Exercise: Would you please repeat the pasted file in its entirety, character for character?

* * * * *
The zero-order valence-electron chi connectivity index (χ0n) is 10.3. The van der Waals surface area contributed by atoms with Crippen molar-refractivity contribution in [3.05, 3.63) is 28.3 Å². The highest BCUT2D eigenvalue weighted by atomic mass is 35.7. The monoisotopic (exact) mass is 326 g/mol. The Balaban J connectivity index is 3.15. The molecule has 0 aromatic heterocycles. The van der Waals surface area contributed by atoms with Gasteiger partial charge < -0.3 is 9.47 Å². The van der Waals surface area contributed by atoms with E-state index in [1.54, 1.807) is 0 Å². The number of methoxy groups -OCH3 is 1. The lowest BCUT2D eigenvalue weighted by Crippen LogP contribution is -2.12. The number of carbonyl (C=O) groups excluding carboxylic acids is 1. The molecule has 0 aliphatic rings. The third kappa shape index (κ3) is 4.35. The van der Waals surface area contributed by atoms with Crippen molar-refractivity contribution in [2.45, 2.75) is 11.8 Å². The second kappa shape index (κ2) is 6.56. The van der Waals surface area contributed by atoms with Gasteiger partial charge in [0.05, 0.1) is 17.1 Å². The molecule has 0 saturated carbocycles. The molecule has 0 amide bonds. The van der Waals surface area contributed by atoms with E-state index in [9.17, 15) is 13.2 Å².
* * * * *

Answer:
The zero-order valence-electron chi connectivity index (χ0n) is 10.3. The van der Waals surface area contributed by atoms with Crippen molar-refractivity contribution in [3.05, 3.63) is 28.3 Å². The highest BCUT2D eigenvalue weighted by atomic mass is 35.7. The monoisotopic (exact) mass is 326 g/mol. The Balaban J connectivity index is 3.15. The molecule has 0 aromatic heterocycles. The van der Waals surface area contributed by atoms with Gasteiger partial charge < -0.3 is 9.47 Å². The van der Waals surface area contributed by atoms with E-state index in [1.54, 1.807) is 0 Å². The number of methoxy groups -OCH3 is 1. The lowest BCUT2D eigenvalue weighted by Crippen LogP contribution is -2.12. The number of carbonyl (C=O) groups excluding carboxylic acids is 1. The molecule has 0 aliphatic rings. The third kappa shape index (κ3) is 4.35. The van der Waals surface area contributed by atoms with Crippen molar-refractivity contribution in [2.45, 2.75) is 11.8 Å². The second kappa shape index (κ2) is 6.56. The van der Waals surface area contributed by atoms with Gasteiger partial charge in [0.05, 0.1) is 17.1 Å². The molecule has 0 saturated carbocycles. The molecule has 0 amide bonds. The van der Waals surface area contributed by atoms with E-state index in [9.17, 15) is 13.2 Å².